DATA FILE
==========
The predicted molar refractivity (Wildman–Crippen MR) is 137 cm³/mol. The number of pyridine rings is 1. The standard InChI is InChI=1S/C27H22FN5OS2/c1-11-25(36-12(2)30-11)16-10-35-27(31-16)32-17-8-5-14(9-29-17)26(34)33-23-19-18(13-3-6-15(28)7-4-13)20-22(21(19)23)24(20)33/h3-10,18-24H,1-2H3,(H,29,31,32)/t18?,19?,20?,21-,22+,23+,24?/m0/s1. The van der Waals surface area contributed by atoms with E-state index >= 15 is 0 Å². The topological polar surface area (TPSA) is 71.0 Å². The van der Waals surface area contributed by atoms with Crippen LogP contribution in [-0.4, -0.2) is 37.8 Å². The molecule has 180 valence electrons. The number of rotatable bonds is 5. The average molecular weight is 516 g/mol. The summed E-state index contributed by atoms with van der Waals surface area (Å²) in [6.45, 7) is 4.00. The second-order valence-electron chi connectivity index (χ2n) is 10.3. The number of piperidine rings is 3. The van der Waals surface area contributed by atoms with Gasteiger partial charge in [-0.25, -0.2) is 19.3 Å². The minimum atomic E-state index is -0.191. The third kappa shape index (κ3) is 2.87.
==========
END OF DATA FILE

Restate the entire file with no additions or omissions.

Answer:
The predicted molar refractivity (Wildman–Crippen MR) is 137 cm³/mol. The number of pyridine rings is 1. The standard InChI is InChI=1S/C27H22FN5OS2/c1-11-25(36-12(2)30-11)16-10-35-27(31-16)32-17-8-5-14(9-29-17)26(34)33-23-19-18(13-3-6-15(28)7-4-13)20-22(21(19)23)24(20)33/h3-10,18-24H,1-2H3,(H,29,31,32)/t18?,19?,20?,21-,22+,23+,24?/m0/s1. The van der Waals surface area contributed by atoms with E-state index >= 15 is 0 Å². The topological polar surface area (TPSA) is 71.0 Å². The van der Waals surface area contributed by atoms with Crippen LogP contribution in [-0.4, -0.2) is 37.8 Å². The molecule has 180 valence electrons. The number of rotatable bonds is 5. The average molecular weight is 516 g/mol. The summed E-state index contributed by atoms with van der Waals surface area (Å²) in [6.45, 7) is 4.00. The second-order valence-electron chi connectivity index (χ2n) is 10.3. The number of piperidine rings is 3. The van der Waals surface area contributed by atoms with Gasteiger partial charge in [-0.25, -0.2) is 19.3 Å². The minimum atomic E-state index is -0.191. The third kappa shape index (κ3) is 2.87.